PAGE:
Blog — Campaign Finance Reform

June 25, 2012

Supreme Court Fails Again

By CREW Staff

Supreme Court buildingToday the Supreme Court, in a 5-4 vote, summarily reversed the Montana State Supreme Court decision upholding the state’s prohibition on corporate political expenditures.  This decision makes clear that for a majority of the Supreme Court, Citizens United is the last word on this issue. 

Last month, CREW and other campaign finance reform advocates joined in asking the Supreme Court to deny review of the Montana decision or, alternatively, grant review and reconsider its holding in Citizens United that independent expenditures do not give rise to corruption or the appearance of corruption and affirm the judgment of the Supreme Court of Montana.  But a majority of the Court ignored the factual record developed in the Montana case of an election system historically corrupted by corporate special interest money, and reversed the Montana Supreme Court without briefing and oral argument.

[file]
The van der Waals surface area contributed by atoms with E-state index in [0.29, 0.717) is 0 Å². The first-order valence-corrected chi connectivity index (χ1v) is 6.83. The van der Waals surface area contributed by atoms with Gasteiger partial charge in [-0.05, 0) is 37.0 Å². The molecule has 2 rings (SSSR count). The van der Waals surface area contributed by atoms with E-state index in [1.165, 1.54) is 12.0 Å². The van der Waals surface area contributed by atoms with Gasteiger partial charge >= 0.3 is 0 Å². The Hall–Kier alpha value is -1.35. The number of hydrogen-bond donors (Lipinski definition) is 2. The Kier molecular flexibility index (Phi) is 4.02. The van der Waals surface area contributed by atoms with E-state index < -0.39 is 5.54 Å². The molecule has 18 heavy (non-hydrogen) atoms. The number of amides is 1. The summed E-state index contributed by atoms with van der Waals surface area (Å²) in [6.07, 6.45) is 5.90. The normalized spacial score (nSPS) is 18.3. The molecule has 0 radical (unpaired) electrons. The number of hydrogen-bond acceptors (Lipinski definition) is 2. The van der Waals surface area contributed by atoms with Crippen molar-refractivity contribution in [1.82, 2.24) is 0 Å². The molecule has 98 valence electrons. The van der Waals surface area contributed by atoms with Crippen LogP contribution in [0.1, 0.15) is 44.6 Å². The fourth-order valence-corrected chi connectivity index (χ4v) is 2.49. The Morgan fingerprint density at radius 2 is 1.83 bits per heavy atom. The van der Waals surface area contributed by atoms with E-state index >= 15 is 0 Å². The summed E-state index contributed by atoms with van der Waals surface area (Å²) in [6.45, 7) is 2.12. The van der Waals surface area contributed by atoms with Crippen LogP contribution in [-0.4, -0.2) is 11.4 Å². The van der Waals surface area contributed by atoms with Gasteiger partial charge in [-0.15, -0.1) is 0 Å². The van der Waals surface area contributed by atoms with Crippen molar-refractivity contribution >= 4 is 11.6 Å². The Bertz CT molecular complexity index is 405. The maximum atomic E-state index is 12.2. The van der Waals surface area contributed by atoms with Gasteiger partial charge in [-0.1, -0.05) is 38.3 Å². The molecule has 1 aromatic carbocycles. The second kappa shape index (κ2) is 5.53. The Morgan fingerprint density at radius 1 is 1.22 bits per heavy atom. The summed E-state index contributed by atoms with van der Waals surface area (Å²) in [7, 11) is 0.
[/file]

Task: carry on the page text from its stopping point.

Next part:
The Supreme Court, like Congress, has become so politicized that it risks losing all credibility.  An institution that once enjoyed high public confidence, it has lost considerable ground, thanks in great part to this thoroughly criticized decision.  Those justices appointed by Republican presidents seem intent on doing all they can to provide a competitive advantage to their elected compatriots.  Why should our jurists worry about the corrupting influence of money or the jaded view of most Americans that our political leaders are bought and paid for?

As a result of today’s decision, Citizens United will stand and unlimited secret spending will continue.  The Court’s decision sanctions the current status quo whereby voters will be severely hindered in their ability to make informed decisions on Election Day as we are unable to discover who is attempting to influence our votes.

Until the current make-up of the Supreme Court changes, it appears the only recourse citizens have short of a constitutional amendment is to continue to push Congress to enact tougher campaign spending disclosure laws.  Absurdly, even though he once supported such disclosure, Senate Majority Leader Mitch McConnell (as well as Republican strategist Karl Rove) now claims making people accountable for their views is “thuggery.”  So, as CREW has noted before, passage of even such common sense reform is unlikely anytime soon.

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